Recently, I asked my husband what he would tell our future children when they start asking about their grandfather. He simply shrugged and said, "Just that he’s dead." I said I didn’t think that was a good idea because if his father ever shows up, it would make us look like the bad guys. What would you do in this situation?



Me? I’d track the old son of a bitch down and kill him. At least then you won’t be a liar when you tell your kids he’s dead.

DEAR ELLIE: I haven’t felt I could leave what’s long been a difficult marriage due to children, financial dependence, a vindictive spouse and in-laws.

I’m staying till my children are bigger or I feel stronger. I’ve attended courses and am seeking work. Now my husband’s opening a business; if it fails, the bank will look to us both for repayment.

I’m expected to largely set up and run the business, but told there are regulations (from the professional body) prohibiting me from being a part owner; I can only be an employee.

It’s unfair that I should be equally responsible to the bank if the business fails, but cannot claim to be a part owner if it’s successful, and the marriage ends.



Your direction is out.

First of all, I don’t know what “professional body” you’ve been consulting, and I’m no lawyer, but I did take paralegal classes once, and if you have no ownership rights, then you should also have no liability if the business fails (the bank will go after the “deep pockets,” and if those aren’t yours—which I suspect they’re not—you shouldn’t sweat it).

It’s possible that you feel you have to remain with your husband because he’s your only means of support. Well, if the business does fail, and you don’t have ownership rights, that becomes a moot point, doesn’t it? Also, you get no share if it’s a success (a remote possibility, since unpleasant people like your husband tend to have a hard time retaining customers). You literally have nothing to lose. The only way you will be in any way liable is if you’re married to the owner and have joint assets. Which is a pretty strong case for not staying with him.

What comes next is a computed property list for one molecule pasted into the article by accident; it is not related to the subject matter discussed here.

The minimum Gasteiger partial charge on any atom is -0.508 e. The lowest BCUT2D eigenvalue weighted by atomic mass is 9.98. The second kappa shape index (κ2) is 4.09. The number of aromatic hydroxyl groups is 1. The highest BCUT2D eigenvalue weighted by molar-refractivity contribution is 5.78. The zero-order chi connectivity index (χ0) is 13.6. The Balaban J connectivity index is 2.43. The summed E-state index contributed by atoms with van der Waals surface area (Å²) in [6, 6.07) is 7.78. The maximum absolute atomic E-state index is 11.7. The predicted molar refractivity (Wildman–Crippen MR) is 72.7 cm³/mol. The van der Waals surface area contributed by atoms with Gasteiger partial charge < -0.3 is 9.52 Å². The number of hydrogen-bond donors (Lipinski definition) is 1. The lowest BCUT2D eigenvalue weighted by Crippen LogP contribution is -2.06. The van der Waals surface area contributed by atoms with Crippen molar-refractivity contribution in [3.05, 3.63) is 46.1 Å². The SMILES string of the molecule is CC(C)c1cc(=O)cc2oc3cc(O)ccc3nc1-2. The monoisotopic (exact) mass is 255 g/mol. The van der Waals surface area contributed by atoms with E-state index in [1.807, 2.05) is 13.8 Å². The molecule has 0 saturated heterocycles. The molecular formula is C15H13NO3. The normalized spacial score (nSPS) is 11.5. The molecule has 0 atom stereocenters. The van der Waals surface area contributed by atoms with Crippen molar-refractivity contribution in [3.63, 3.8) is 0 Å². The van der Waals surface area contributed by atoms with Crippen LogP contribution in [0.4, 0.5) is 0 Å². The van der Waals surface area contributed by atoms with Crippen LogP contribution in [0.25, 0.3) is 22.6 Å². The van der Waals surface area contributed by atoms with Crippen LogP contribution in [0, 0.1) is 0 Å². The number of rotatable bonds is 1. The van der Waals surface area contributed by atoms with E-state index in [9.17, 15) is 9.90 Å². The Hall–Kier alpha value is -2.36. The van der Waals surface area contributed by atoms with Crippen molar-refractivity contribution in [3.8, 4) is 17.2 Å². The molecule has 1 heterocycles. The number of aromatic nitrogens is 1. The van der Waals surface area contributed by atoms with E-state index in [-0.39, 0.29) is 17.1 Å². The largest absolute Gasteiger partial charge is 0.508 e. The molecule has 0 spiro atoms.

So don’t let the doorknob hit ya where the Good Lord split ya. As far as the kids, it has to be less stressful to grow up with separated or divorced parents than it is with a father who subjugates and belittles their mother.

Save your sanity. Leave him now. Then let mice loose in his new business and call the health inspectors. Anonymously, of course.

DEAR MISS MANNERS: Do you think it’s appropriate for a guest at a funeral to comment negatively to the family afterward? I think it is insensitive.


It depends on what they’re commenting on, I suppose. If you mean they’re making negative comments about the service itself, then yes, it’s pretty insensitive.

Just tell them, “The guest of honor didn’t give a shit, so neither should you.”


Anonymous Anonymous said...

You should change the name to Aaron's correct advice or needed advice it is far from rotten.
The Dear Abby letter had a part missing. I need to know her address. I'll throw the bum out and take his place. Damn, it's in Canada! What relationship is she trying not to wreck? He comes and goes as he pleases and she even cleans his cats shit box. I mean I might just turn straight. Ted

3:28 PM  
Blogger Aaron said...

Maybe I should change it to "Aaron's Illegal Advice." :-) I'm sure there's a copyright infringement in there somewhere, although I never read the columnist's response before I write my own, so at least that work is original.

And there is truly a victim waiting around every corner to be taken advantage of. Some people can't see the ocean for the octopus shit.

4:12 PM